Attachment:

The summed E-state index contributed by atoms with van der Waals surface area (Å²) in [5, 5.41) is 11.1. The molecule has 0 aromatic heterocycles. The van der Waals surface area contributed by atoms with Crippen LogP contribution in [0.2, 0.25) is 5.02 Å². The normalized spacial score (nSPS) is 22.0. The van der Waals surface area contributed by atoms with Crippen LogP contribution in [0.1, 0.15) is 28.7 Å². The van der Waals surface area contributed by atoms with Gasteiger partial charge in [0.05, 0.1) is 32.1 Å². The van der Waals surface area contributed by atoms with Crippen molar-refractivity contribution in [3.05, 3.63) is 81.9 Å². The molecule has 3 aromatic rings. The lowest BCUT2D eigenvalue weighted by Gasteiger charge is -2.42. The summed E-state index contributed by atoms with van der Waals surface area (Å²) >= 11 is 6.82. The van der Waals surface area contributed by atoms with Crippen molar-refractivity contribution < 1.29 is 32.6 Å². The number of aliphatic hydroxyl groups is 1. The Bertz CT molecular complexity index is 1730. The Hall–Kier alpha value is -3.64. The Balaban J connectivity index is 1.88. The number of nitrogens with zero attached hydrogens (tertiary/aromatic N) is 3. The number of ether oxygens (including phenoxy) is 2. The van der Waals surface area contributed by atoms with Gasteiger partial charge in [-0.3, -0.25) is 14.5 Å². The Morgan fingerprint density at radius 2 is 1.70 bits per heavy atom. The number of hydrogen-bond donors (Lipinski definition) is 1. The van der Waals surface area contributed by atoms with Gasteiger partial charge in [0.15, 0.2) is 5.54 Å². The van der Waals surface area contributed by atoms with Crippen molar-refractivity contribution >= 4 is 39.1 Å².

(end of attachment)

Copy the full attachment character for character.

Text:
The summed E-state index contributed by atoms with van der Waals surface area (Å²) in [5, 5.41) is 11.1. The molecule has 0 aromatic heterocycles. The van der Waals surface area contributed by atoms with Crippen LogP contribution in [0.2, 0.25) is 5.02 Å². The normalized spacial score (nSPS) is 22.0. The van der Waals surface area contributed by atoms with Crippen LogP contribution in [0.1, 0.15) is 28.7 Å². The van der Waals surface area contributed by atoms with Gasteiger partial charge in [0.05, 0.1) is 32.1 Å². The van der Waals surface area contributed by atoms with Crippen molar-refractivity contribution in [3.05, 3.63) is 81.9 Å². The molecule has 3 aromatic rings. The lowest BCUT2D eigenvalue weighted by Gasteiger charge is -2.42. The summed E-state index contributed by atoms with van der Waals surface area (Å²) >= 11 is 6.82. The van der Waals surface area contributed by atoms with Crippen molar-refractivity contribution < 1.29 is 32.6 Å². The number of aliphatic hydroxyl groups is 1. The Bertz CT molecular complexity index is 1730. The Hall–Kier alpha value is -3.64. The Balaban J connectivity index is 1.88. The number of nitrogens with zero attached hydrogens (tertiary/aromatic N) is 3. The number of ether oxygens (including phenoxy) is 2. The van der Waals surface area contributed by atoms with Gasteiger partial charge in [-0.3, -0.25) is 14.5 Å². The Morgan fingerprint density at radius 2 is 1.70 bits per heavy atom. The number of hydrogen-bond donors (Lipinski definition) is 1. The van der Waals surface area contributed by atoms with Gasteiger partial charge in [0.15, 0.2) is 5.54 Å². The van der Waals surface area contributed by atoms with Crippen molar-refractivity contribution >= 4 is 39.1 Å².